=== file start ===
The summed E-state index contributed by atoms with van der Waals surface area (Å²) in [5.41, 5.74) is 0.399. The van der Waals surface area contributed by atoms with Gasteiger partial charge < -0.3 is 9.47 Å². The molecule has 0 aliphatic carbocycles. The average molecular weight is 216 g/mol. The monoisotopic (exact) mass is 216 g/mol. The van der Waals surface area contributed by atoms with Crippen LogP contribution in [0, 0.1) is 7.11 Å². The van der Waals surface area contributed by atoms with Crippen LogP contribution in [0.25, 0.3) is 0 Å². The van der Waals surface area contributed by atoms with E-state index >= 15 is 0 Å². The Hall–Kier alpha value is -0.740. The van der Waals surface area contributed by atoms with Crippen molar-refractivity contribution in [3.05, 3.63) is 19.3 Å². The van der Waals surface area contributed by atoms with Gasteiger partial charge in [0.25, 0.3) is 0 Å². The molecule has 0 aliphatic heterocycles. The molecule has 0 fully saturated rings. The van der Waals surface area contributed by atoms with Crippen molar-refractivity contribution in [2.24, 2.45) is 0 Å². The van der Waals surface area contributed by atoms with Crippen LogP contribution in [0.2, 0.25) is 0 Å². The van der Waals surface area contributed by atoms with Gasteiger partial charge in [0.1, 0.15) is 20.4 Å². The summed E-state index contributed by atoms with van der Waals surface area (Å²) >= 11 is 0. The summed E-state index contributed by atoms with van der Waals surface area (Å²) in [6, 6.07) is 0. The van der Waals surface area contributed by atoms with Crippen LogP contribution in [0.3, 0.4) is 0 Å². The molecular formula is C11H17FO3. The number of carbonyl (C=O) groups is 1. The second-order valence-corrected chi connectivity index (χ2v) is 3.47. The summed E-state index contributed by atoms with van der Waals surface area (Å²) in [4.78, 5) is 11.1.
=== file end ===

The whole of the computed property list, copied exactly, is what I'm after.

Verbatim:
The summed E-state index contributed by atoms with van der Waals surface area (Å²) in [5.41, 5.74) is 0.399. The van der Waals surface area contributed by atoms with Gasteiger partial charge < -0.3 is 9.47 Å². The molecule has 0 aliphatic carbocycles. The average molecular weight is 216 g/mol. The monoisotopic (exact) mass is 216 g/mol. The van der Waals surface area contributed by atoms with Crippen LogP contribution in [0, 0.1) is 7.11 Å². The van der Waals surface area contributed by atoms with Crippen LogP contribution in [0.25, 0.3) is 0 Å². The van der Waals surface area contributed by atoms with E-state index >= 15 is 0 Å². The Hall–Kier alpha value is -0.740. The van der Waals surface area contributed by atoms with Crippen molar-refractivity contribution in [3.05, 3.63) is 19.3 Å². The van der Waals surface area contributed by atoms with Gasteiger partial charge in [0.25, 0.3) is 0 Å². The molecule has 0 aliphatic heterocycles. The molecule has 0 fully saturated rings. The van der Waals surface area contributed by atoms with Crippen molar-refractivity contribution in [2.24, 2.45) is 0 Å². The van der Waals surface area contributed by atoms with Crippen LogP contribution in [0.2, 0.25) is 0 Å². The van der Waals surface area contributed by atoms with Gasteiger partial charge in [0.1, 0.15) is 20.4 Å². The summed E-state index contributed by atoms with van der Waals surface area (Å²) >= 11 is 0. The summed E-state index contributed by atoms with van der Waals surface area (Å²) in [6, 6.07) is 0. The van der Waals surface area contributed by atoms with Crippen LogP contribution in [0.3, 0.4) is 0 Å². The molecular formula is C11H17FO3. The number of carbonyl (C=O) groups is 1. The second-order valence-corrected chi connectivity index (χ2v) is 3.47. The summed E-state index contributed by atoms with van der Waals surface area (Å²) in [4.78, 5) is 11.1.